Alkoxy-Substituted Quadrupolar Fluorescent Dyes

Yuanning Feng, Partha Jyoti Das, Ryan Michael Young, Paige J. Brown, Jessica Elizabeth Hornick, Jacob A. Weber, James S.W. Seale, Charlotte L. Stern, Michael R. Wasielewski, J. Fraser Stoddart*

*Corresponding author for this work

Research output: Contribution to journalArticlepeer-review

6 Scopus citations


Polar and polarizable π-conjugated organic molecules containing push-pull chromophores have been investigated extensively in the past. Identifying unique backbones and building blocks for fluorescent dyes is a timely exercise. Here, we report the synthesis and characterization of a series of fluorescent dyes containing quadrupolar A-D-A constitutions (where A = acceptor and D = donor), which exhibit fluorescence emission at a variety of different wavelengths. We have investigated the effects of different electron-withdrawing groups, located at both termini of a para-terphenylene backbone, by steady-state UV/vis and fluorescence spectroscopy. Pyridine and substituted pyridinium units are also introduced during the construction of the quadrupolar backbones. Depending on the quadrupolarity, fluorescence emission wavelengths cover from 380 to 557 nm. Time-resolved absorption and emission spectroscopy reveal that the photophysical properties of those quadrupolar dyes result from intramolecular charge transfer. One of the dyes we have investigated is a symmetrical box-like tetracationic cyclophane. Its water-soluble tetrachloride, which is non-cytotoxic to cells up to a loading concentration of 1 μM, has been employed in live-cell imaging. When taken up by cells, the tetrachloride emits a green fluorescence emission without any hint of photobleaching or disruption of normal cell behavior. We envision that our design strategy of modifying molecules through the functionalization of the quadrupolar building blocks as chromophores will lead to future generations of fluorescent dyes in which these A-D-A constitutional fragments are incorporated into more complex molecules and polymers for broader photophysical and biological applications.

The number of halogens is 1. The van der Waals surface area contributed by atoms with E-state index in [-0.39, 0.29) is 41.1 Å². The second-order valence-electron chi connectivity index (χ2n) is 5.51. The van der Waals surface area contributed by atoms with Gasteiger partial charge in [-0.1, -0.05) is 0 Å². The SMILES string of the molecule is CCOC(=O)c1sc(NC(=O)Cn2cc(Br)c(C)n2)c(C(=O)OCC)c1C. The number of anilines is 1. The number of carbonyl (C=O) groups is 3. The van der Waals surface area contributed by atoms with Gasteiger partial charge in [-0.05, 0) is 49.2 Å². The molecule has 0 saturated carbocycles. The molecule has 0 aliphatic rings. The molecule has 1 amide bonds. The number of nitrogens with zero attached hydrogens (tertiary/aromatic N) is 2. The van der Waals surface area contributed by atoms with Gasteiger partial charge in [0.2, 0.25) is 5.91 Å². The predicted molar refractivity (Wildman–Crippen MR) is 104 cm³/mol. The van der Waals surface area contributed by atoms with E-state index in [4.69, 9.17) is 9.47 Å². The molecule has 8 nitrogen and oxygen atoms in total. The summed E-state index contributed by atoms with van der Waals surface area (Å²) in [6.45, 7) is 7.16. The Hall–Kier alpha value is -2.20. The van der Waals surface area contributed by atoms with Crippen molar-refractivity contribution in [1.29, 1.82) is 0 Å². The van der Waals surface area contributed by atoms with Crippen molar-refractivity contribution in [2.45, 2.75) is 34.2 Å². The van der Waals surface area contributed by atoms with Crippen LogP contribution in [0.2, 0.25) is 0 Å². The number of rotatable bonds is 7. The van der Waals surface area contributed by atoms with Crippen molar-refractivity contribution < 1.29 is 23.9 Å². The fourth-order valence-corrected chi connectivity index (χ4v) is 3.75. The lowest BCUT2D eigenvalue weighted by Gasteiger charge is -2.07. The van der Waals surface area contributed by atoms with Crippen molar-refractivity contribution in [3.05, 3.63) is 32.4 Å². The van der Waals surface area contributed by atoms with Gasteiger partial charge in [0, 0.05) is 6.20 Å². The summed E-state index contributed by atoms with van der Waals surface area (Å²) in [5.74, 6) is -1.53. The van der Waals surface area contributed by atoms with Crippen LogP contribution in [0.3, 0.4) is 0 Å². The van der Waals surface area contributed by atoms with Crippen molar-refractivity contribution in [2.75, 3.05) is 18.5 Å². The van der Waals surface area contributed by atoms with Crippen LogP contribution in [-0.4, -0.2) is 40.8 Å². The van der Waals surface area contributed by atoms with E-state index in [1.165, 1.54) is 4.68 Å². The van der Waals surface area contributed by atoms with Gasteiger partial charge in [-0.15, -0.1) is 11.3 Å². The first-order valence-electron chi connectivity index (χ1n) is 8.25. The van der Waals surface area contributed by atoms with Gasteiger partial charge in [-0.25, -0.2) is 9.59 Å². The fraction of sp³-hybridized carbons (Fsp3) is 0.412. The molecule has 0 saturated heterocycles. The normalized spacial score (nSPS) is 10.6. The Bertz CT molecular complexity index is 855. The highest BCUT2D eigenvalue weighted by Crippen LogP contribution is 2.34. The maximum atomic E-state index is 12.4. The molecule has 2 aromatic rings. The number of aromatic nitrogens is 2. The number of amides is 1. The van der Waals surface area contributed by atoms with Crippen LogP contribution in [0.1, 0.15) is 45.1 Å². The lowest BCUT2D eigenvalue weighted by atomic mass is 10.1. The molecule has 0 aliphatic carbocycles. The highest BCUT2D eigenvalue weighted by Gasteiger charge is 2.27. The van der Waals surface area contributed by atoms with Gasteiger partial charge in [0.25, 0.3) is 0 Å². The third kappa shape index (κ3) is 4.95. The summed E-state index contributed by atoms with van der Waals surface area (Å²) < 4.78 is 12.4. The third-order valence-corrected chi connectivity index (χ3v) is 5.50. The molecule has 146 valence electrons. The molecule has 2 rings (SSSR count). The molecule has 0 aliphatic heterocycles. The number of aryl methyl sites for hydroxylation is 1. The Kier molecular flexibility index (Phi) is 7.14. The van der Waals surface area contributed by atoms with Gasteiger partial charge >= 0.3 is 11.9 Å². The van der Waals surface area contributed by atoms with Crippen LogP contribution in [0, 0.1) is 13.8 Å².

Original languageEnglish (US)
Pages (from-to)16841-16854
Number of pages14
JournalJournal of the American Chemical Society
Issue number37
StatePublished - Sep 21 2022

ASJC Scopus subject areas

  • Chemistry(all)
  • Biochemistry
  • Catalysis
  • Colloid and Surface Chemistry


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